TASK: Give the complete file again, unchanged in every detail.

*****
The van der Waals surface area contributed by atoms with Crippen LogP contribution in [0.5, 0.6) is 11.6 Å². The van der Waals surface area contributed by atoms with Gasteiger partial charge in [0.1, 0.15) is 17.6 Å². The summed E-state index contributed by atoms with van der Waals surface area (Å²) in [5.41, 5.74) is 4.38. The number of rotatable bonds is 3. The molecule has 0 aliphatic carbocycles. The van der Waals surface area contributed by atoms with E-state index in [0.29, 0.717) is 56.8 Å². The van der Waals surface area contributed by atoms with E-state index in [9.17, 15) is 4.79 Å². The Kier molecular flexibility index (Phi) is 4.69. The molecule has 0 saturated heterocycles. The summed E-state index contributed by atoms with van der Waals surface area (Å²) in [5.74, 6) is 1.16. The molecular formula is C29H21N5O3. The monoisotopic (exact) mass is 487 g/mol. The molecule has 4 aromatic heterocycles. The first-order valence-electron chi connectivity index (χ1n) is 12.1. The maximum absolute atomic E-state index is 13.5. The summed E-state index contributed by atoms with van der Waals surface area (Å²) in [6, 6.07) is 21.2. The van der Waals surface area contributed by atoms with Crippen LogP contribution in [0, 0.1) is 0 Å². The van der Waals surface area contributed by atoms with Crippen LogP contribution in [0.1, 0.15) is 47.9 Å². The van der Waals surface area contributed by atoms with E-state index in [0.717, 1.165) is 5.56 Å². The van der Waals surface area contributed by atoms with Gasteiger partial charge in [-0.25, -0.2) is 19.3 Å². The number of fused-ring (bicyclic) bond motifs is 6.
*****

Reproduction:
The van der Waals surface area contributed by atoms with Crippen LogP contribution in [0.5, 0.6) is 11.6 Å². The van der Waals surface area contributed by atoms with Gasteiger partial charge in [0.1, 0.15) is 17.6 Å². The summed E-state index contributed by atoms with van der Waals surface area (Å²) in [5.41, 5.74) is 4.38. The number of rotatable bonds is 3. The molecule has 0 aliphatic carbocycles. The van der Waals surface area contributed by atoms with E-state index in [0.29, 0.717) is 56.8 Å². The van der Waals surface area contributed by atoms with E-state index in [9.17, 15) is 4.79 Å². The Kier molecular flexibility index (Phi) is 4.69. The molecule has 0 saturated heterocycles. The summed E-state index contributed by atoms with van der Waals surface area (Å²) in [5.74, 6) is 1.16. The molecular formula is C29H21N5O3. The monoisotopic (exact) mass is 487 g/mol. The molecule has 4 aromatic heterocycles. The first-order valence-electron chi connectivity index (χ1n) is 12.1. The maximum absolute atomic E-state index is 13.5. The summed E-state index contributed by atoms with van der Waals surface area (Å²) in [6, 6.07) is 21.2. The van der Waals surface area contributed by atoms with Crippen LogP contribution in [0, 0.1) is 0 Å². The van der Waals surface area contributed by atoms with Crippen LogP contribution in [0.1, 0.15) is 47.9 Å². The van der Waals surface area contributed by atoms with E-state index in [0.717, 1.165) is 5.56 Å². The van der Waals surface area contributed by atoms with Gasteiger partial charge in [-0.25, -0.2) is 19.3 Å². The number of fused-ring (bicyclic) bond motifs is 6.